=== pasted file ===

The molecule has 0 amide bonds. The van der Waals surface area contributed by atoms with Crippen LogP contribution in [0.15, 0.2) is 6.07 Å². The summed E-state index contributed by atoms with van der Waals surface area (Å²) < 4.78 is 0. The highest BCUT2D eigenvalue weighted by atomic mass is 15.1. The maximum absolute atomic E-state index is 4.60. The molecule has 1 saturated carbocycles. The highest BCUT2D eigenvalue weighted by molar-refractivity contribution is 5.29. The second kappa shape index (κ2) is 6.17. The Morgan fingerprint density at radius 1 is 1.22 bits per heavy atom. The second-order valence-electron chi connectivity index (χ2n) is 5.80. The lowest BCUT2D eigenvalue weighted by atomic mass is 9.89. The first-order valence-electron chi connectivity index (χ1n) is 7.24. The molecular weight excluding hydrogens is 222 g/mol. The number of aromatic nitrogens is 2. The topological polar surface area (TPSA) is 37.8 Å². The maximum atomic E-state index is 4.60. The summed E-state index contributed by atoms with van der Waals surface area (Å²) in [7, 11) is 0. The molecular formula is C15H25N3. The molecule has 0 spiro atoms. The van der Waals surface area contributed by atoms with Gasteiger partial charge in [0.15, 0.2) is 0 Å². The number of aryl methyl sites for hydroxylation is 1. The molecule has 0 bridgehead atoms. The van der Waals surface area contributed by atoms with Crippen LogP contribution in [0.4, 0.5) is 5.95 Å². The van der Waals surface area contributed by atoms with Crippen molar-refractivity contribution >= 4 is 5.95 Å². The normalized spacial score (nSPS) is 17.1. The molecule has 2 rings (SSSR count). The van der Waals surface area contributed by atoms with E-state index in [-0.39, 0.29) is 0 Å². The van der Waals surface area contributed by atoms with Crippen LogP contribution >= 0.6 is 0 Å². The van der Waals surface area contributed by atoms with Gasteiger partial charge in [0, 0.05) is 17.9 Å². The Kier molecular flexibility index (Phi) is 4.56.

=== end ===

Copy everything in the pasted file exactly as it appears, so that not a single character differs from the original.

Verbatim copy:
The molecule has 0 amide bonds. The van der Waals surface area contributed by atoms with Crippen LogP contribution in [0.15, 0.2) is 6.07 Å². The summed E-state index contributed by atoms with van der Waals surface area (Å²) < 4.78 is 0. The highest BCUT2D eigenvalue weighted by atomic mass is 15.1. The maximum absolute atomic E-state index is 4.60. The molecule has 1 saturated carbocycles. The highest BCUT2D eigenvalue weighted by molar-refractivity contribution is 5.29. The second kappa shape index (κ2) is 6.17. The Morgan fingerprint density at radius 1 is 1.22 bits per heavy atom. The second-order valence-electron chi connectivity index (χ2n) is 5.80. The lowest BCUT2D eigenvalue weighted by atomic mass is 9.89. The first-order valence-electron chi connectivity index (χ1n) is 7.24. The molecular weight excluding hydrogens is 222 g/mol. The number of aromatic nitrogens is 2. The topological polar surface area (TPSA) is 37.8 Å². The maximum atomic E-state index is 4.60. The summed E-state index contributed by atoms with van der Waals surface area (Å²) in [7, 11) is 0. The molecular formula is C15H25N3. The molecule has 0 spiro atoms. The van der Waals surface area contributed by atoms with Gasteiger partial charge in [0.15, 0.2) is 0 Å². The number of aryl methyl sites for hydroxylation is 1. The molecule has 0 bridgehead atoms. The van der Waals surface area contributed by atoms with Crippen LogP contribution in [0.4, 0.5) is 5.95 Å². The van der Waals surface area contributed by atoms with Crippen molar-refractivity contribution >= 4 is 5.95 Å². The normalized spacial score (nSPS) is 17.1. The molecule has 2 rings (SSSR count). The van der Waals surface area contributed by atoms with E-state index in [-0.39, 0.29) is 0 Å². The van der Waals surface area contributed by atoms with Crippen LogP contribution >= 0.6 is 0 Å². The van der Waals surface area contributed by atoms with Gasteiger partial charge in [0, 0.05) is 17.9 Å². The Kier molecular flexibility index (Phi) is 4.56.